There may be wormholes in space. How can we find them?
The equations of general relativity hide wormholes. And it is still possible that they could exist. But how to find wormholes? One possibility is to look for special sources of gamma radiation that could arise from the collision of matter ejected from a wormhole with matter in the surrounding universe. It would really be a capital catch.
Einstein’s relativity helped us a lot to understand the universe and the workings of physics. But it also brought us dark secrets that amaze us to this day. For example, black holes emerge from the equations of general relativity. We have already found them, although of course this does not mean that we fully understand what they are and what is happening in them. But there are also wormholes in relativistic equations. And it’s even more interesting with them.
Physicists have dreamed of various kinds of wormholes. And at least some of them believe they can exist. Wormholes are extremely fascinating because they could be passable and act as shortcuts in three-dimensional space that could incredibly shorten travel through the vast spaces of space. Of course, wormholes, if they can exist, are extreme objects and their creation will not be just that. In principle, however, the prevailing view so far is that this is not ruled out. Some physicists even believe that in a newborn universe, primordial wormholes may have formed from flocks of virtual particles, some of which could still exist today.
If wormholes really do exist and are somewhere in space, how can we find them? A team of Russian scientists, led by M. Piotrovichz of the Russian Pulkovo Astronomical Observatory, recently came up with the idea that wormholes could exist in the centers of some very bright galaxies. It is based on the fact that when matter emerges from such a wormhole at one end, it collides with matter, which, on the contrary, is attracted there by the gravity of the wormhole. The Russian team’s calculations show that such precipitation should create impressive gamma-ray showers. And we can look for those with our telescopes.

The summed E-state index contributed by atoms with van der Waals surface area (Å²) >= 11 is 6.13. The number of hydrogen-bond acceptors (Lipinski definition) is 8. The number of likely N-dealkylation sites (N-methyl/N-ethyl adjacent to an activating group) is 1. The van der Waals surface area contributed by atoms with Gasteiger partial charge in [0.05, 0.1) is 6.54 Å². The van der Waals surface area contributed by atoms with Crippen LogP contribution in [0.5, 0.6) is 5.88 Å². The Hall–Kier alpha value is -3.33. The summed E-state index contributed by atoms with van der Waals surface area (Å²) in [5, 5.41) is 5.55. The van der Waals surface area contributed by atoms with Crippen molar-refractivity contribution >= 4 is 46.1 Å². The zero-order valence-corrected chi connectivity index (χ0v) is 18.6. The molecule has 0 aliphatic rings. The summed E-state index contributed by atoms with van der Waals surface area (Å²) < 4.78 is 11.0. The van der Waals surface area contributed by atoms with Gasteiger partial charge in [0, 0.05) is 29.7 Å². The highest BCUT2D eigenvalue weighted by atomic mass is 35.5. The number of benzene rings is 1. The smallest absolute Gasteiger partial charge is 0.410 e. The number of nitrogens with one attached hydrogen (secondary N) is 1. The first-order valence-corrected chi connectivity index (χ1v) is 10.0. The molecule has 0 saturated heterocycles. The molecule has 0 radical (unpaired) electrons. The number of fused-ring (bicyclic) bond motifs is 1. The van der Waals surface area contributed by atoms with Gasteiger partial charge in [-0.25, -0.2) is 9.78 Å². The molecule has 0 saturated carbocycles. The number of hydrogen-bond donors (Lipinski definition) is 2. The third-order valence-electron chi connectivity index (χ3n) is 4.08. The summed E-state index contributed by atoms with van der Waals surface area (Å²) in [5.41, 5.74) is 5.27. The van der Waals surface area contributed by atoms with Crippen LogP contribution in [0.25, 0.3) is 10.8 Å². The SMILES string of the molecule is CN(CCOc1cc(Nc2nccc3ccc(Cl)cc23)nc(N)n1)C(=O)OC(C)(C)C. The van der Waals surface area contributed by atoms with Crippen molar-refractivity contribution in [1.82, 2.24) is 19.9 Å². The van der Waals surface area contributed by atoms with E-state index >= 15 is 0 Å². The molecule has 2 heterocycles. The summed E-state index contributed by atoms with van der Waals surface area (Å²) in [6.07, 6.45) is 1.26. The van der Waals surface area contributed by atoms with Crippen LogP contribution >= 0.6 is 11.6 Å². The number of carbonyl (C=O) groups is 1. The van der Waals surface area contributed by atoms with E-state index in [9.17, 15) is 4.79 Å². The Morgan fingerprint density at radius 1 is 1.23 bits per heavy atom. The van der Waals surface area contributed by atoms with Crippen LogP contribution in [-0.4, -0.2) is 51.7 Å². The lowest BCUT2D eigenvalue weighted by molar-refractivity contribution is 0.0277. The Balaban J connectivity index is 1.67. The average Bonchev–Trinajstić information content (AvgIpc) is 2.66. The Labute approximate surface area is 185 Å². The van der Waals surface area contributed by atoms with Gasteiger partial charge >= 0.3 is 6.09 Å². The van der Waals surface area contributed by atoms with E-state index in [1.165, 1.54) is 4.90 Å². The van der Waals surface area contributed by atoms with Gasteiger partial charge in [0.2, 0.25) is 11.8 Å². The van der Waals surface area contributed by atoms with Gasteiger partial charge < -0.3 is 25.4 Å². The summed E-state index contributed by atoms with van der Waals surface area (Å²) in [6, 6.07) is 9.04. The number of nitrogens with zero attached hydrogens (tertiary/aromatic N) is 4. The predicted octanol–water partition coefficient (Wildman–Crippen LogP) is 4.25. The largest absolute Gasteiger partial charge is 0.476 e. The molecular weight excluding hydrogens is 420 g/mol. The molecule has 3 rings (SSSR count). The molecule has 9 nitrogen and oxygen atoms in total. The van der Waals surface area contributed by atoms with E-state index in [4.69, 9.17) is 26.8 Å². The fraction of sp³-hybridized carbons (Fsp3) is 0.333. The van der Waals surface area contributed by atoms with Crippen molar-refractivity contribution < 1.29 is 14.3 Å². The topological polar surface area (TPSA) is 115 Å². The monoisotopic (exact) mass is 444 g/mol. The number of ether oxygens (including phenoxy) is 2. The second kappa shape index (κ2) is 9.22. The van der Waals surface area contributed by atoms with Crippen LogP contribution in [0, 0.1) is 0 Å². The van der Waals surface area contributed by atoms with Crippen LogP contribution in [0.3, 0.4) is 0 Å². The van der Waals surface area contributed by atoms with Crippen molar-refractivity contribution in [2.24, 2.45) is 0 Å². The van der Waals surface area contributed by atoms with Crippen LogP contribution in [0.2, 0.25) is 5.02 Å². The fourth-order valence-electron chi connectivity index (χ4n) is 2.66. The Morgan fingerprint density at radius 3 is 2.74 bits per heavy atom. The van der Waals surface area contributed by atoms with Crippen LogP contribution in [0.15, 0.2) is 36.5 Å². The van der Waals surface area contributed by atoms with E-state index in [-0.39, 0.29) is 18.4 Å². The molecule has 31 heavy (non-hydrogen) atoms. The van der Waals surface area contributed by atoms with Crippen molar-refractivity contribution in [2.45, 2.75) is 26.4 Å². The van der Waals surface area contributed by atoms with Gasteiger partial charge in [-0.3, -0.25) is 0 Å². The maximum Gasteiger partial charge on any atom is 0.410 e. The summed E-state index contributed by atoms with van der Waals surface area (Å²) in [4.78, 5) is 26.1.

Said gamma radiation could be the key difference between worms and black holes. Until now, experts considered them to be more or less indistinguishable from the outside. Although black holes also generate gamma rays, this is a concentration in the polar jets of a black hole. In contrast, the gamma radiation of the wormhole should be more intense and should take the form of a gigantic sphere.
The idea that there may in fact be not black but supermassive wormholes in the centers of galaxies is not new. The gravity of objects on the other side of the wormhole could “seep through” the wormhole. And this gravity could slightly affect the orbits of stars in close proximity to a supermassive wormhole. Detailed analyzes of the orbits of these stars could lead us to wormholes, if they are there. Astronomers have recently discovered very mysterious radio objects in the sky in the shape of ORC (Odd Radio Circles) rings. For now, they defy all possible conventional explanations, and wormholes have already been talked about in their context. Even in 2021, we will certainly not be bored in space.
Video: Wormholes explained – Disruption of space-time